50 Years of TV

7:30pm Saturday, August 7 on Prime

Documentary Series

Taonga TV

The growth of Maori television reflects the battle of Maori for full recognition and participation in New Zealand society. The success of Maori television restores a sense of vision to the medium.

7:30pm Saturday, July 31 on Prime

Documentary Series


From the Kiwi accent to the paintings of Rita Angus and from apricot orchards in Central Otago to the mountains of Borneo, television has helped develop a sense of what it means to be a New Zealander.

7:30pm Saturday, July 24 on Prime

Documentary Series

Telling Stories

Drama has been the source of some of television’s greatest moments and some of its most painful. New Zealand drama and comedy have come a long way in the last 50 years.

7:30pm Saturday, July 17 on Prime

Documentary Series

Winners & Losers

Television and sport were made for each other, but the relationship had a slow start. Tonight we trace the growth of televised sport from the earliest, delayed news clips to today’s live broadcasts.

7:30pm Saturday, July 10 on Prime

Documentary Series

Let Us Entertain You

Tonight’s your chance to catch up on episode three as Prime examines how New Zealand television’s ability to amuse and divert has been at the heart of its success.

Kiwis have named the September 11 terrorist attacks in New York to be the biggest news event of the past 50 years in a TVNZ poll.

Running in conjunction with TVNZ’s celebration of 50 Years of Television News last night, the poll asked kiwis to vote for the news item they deemed to be the biggest in the 50 years of television in NZ.

The 9/11 attacks took the top spot with the death of Princess Diana in 1997 placing second.

Five New Zealand events made the top 10 with the Wahine ferry disaster in 1968 placing fourth, the 1979 Mt Erebus crash fifth, Team New Zealand’s America’s Cup win in 1995 coming sixth, the 1981 Springbok tour ninth followed by the Aramoana shootings in 1990 rounding out the Top 10.

Voted third overall was The 1969 Moon landing, with JFK’s assassination in 1963 seventh and The fall of the Berlin Wall in 1989 eighth.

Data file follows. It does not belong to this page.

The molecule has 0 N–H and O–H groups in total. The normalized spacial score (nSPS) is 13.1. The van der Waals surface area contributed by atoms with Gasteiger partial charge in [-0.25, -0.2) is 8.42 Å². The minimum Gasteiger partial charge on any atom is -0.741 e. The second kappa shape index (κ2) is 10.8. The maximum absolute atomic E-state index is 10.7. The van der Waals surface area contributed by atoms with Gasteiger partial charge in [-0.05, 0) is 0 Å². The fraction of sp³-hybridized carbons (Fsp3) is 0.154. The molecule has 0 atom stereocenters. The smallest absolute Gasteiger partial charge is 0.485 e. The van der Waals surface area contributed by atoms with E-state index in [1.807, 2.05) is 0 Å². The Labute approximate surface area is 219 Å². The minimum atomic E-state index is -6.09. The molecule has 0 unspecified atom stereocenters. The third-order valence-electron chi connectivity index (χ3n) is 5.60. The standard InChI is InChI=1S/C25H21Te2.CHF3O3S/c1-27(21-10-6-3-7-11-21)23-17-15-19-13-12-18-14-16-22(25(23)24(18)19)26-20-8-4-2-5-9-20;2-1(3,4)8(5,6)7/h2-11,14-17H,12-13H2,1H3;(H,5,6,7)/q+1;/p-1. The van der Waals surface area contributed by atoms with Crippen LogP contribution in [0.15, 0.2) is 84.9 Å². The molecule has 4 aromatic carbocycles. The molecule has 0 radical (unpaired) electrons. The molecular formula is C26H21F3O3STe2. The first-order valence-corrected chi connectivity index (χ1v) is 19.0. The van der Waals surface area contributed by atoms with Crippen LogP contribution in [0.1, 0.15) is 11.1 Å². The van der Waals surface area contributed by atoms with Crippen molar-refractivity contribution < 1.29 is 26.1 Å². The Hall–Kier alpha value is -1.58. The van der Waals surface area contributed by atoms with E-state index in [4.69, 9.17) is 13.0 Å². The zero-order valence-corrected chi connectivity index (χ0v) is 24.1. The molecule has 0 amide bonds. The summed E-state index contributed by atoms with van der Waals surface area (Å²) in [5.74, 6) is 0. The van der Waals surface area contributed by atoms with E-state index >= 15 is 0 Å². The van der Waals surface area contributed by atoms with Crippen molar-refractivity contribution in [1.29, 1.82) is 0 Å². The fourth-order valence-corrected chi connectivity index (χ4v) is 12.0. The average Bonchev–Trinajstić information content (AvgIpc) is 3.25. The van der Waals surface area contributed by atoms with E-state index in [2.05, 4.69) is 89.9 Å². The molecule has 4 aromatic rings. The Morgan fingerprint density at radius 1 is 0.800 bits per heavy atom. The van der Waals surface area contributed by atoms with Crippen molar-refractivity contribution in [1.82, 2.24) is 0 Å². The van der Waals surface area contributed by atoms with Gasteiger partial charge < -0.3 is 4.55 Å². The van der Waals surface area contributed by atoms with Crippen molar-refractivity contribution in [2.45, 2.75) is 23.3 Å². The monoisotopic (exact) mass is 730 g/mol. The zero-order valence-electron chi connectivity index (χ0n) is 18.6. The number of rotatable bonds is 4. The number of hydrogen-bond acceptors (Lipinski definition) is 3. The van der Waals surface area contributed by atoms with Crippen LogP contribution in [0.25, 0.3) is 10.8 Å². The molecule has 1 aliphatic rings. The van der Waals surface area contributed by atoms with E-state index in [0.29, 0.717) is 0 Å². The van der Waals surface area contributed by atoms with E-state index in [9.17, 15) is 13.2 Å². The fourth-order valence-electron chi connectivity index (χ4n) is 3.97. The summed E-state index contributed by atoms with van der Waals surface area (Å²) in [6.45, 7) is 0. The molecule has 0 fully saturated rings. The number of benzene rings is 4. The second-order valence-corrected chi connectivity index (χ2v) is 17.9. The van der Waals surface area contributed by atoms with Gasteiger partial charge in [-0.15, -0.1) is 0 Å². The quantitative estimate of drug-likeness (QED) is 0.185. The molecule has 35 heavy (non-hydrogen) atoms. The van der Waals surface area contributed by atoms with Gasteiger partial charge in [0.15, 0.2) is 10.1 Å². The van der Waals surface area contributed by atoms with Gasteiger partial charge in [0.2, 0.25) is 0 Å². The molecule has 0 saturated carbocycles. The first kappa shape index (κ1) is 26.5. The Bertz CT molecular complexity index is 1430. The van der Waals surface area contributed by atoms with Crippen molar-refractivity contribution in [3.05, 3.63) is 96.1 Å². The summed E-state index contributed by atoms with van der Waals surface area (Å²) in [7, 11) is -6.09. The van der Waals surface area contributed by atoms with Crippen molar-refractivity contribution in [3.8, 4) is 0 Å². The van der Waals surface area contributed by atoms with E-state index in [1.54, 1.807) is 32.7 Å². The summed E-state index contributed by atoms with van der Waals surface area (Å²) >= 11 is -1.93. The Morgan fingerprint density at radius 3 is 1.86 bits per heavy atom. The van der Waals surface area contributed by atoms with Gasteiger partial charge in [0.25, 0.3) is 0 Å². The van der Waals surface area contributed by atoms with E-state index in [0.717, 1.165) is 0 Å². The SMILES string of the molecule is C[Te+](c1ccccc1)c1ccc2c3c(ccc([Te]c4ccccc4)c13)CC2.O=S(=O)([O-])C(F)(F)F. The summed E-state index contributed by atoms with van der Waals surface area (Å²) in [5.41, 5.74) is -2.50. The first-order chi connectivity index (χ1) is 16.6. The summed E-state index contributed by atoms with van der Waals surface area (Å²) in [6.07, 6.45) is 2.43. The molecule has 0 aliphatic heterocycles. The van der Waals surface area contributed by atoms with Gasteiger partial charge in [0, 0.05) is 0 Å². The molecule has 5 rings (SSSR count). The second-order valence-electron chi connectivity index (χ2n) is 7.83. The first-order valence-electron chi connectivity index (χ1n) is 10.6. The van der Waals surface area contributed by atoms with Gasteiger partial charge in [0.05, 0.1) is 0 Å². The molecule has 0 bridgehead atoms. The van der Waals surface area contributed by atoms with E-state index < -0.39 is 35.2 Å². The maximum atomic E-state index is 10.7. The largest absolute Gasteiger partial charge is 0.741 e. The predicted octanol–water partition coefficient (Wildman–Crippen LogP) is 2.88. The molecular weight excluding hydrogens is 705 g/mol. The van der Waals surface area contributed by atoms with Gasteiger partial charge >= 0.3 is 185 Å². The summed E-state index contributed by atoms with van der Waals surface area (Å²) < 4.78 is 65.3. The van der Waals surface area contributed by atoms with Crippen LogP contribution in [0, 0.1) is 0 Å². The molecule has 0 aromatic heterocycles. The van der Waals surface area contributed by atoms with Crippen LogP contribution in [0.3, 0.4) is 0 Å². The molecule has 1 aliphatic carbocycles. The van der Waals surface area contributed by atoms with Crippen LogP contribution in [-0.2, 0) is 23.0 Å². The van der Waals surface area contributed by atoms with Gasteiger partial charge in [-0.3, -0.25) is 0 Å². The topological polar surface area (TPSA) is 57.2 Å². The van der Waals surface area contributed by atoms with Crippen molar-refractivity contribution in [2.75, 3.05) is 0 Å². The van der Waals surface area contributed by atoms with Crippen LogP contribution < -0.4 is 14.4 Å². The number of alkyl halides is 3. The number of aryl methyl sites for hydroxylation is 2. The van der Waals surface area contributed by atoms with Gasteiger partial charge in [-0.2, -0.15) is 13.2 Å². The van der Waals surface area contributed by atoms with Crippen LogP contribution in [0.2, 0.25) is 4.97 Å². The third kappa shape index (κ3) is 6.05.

Source: NZ Herald

Despite last week’s TVNZ 50 Years special copping such a beating in the media following its screening, the network is planning another celebration special for late June.

TVNZ is piling together a celebration to mark the past 50 years of news and current affairs television in this country in spite of the fact last week’s show was savaged by television fans and critics.

Of course TVNZ are unfazed by the scorn, because the special managed to draw a massive audience and generated a bundle of advertising revenue for them.

The upcoming news special was initially vetoed by the network when planning the year’s celebrations but in the wake of the ratings hit last week TVNZ may well be simply looking to cash in a second time around.

The two-hour show is planned for 8.30pm on June 27, the same date and time Prime are marking their 50 Years celebrations.

So the Prime special, conceived more than a year ago, will now be going head to head with a TVNZ celebration knocked-up in a matter of weeks.

Prime programmer Karen Bieleski is unfazed however, laughing at TV One’s choice of time and calling it ridiculous.

Source: NZ Herald

This article was originally written in 2006 for a journalism course I was on. However, in light of the 50 years of television celebtrations, I think it is quite relevant. It waxes nostalgic about the past and wonders whether more channels is actually a good or bad thing.

In a recent press announcement [2006], a joint venture between the government, TVNZ and Can West has been revealed. Each will contribute $25 million dollars towards a digital satellite, which will transmit up to 18 channels from as soon as early next year. The net result of this will be that TVNZ and Can West will have an additional 4 channels to add to their 2 existing ones, and a third 6 channels will be distributed by BCL as they see fit, some of which they have in fact already signed to other existing channels including Maori TV and the TAB network.


So, what will be broadcast on the new channels acquired by TVNZ and Can West? Neither company wants to reveal anything at this stage as it is considered to be “commercial-sensitive” information; however, one clue from TVNZ is that high-quality programs often relegated to late-night slots for whatever reason can now be shown in prime time. Another hint is that some news and/or current affairs shows will be repeated more than once a day. A possible 24-hour local news channel is foreseen and also easier access to the New Zealand film & TV archives – some kind of interactive pay-per-view perhaps.


This all sounds very exciting and one presenter during the press announcement even pointed out how this was the biggest thing since the implementation of colour TV, though personally the introduction of the second channel seems closer to the mark for me. It depends on whether you are looking at it from the point of view of higher quality picture (which digital is) or more choice (which digital also is).